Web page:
Author Thomas Homer-Dixon calls on history, cutting-edge research, complexity science and even Lord of the Rings in his newest book, Commanding Hope. (Royal Roads University)

Thursday, November 26

Political scientist Thomas Homer-Dixon has been called "Doom Meister" for his extensive work examining the threats to our future security. He has predicted our deteriorating climate, extreme economic stresses, mass migrations, social instability and wide political violence if humankind continued on its current course. As part of our ongoing Common Good series, Nahlah Ayed speaks to him about the role hope can play in concretely shifting humanity's course over this century. His latest book is called Commanding Hope: the Power We Have to Renew a World in Peril.

Friday, November 27

Even before the infamous Yellow Star, the Nazis devised ways to pinpoint victims for wide-spread discrimination, deportation, and ultimately extermination.  Using first-hand accounts from Holocaust survivors and documents unearthed from what used to be secret files of the Nazis, professor Iman Nick tells the story of how personal names were used to fulfil Hitler's genocidal vision.  She also joins host Nahlah Ayed to elaborate on how naming can be weaponized in our own day.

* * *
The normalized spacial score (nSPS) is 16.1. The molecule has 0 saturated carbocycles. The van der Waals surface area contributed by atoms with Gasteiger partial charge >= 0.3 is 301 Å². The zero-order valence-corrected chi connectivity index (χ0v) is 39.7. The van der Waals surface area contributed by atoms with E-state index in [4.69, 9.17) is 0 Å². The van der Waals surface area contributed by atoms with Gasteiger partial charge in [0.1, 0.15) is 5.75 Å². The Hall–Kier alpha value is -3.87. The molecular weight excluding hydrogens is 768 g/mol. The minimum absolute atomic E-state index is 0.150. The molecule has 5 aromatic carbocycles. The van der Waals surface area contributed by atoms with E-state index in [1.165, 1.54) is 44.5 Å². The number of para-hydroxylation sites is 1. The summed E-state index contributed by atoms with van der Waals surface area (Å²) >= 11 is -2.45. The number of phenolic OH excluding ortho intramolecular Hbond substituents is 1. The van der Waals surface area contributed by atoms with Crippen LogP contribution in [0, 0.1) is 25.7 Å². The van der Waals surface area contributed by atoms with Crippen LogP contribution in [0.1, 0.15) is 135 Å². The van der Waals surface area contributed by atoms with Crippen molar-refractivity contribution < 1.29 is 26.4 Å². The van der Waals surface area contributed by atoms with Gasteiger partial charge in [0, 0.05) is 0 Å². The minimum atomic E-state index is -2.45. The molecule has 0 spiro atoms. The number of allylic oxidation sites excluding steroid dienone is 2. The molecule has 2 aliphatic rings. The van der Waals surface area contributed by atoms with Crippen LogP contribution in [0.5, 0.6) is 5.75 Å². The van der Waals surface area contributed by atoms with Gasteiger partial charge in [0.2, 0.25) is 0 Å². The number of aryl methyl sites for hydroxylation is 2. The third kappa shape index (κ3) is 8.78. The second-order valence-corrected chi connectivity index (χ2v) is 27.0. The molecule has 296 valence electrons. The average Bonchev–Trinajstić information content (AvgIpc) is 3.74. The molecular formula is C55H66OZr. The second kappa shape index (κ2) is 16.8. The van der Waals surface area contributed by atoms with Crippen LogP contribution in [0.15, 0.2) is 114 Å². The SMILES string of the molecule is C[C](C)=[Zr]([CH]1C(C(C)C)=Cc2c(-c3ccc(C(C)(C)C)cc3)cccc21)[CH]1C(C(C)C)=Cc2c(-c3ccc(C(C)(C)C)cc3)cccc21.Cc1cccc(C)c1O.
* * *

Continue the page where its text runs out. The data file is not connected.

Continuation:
Monday, November 30

When a woman opts to get plastic surgery done to enhance her appearance, she enters complex and fraught territory. Some claim it's self-exploitation, tying a woman's sense of self to her looks. But an increasing number of younger women view plastic surgery as empowering. And women in disadvantaged areas throughout the global south have their own perspectives. In countries like Brazil, some disadvantaged women see it as socially liberating. This documentary by contributor Maggie Reid examines the fault lines that define what she calls Botox Nation.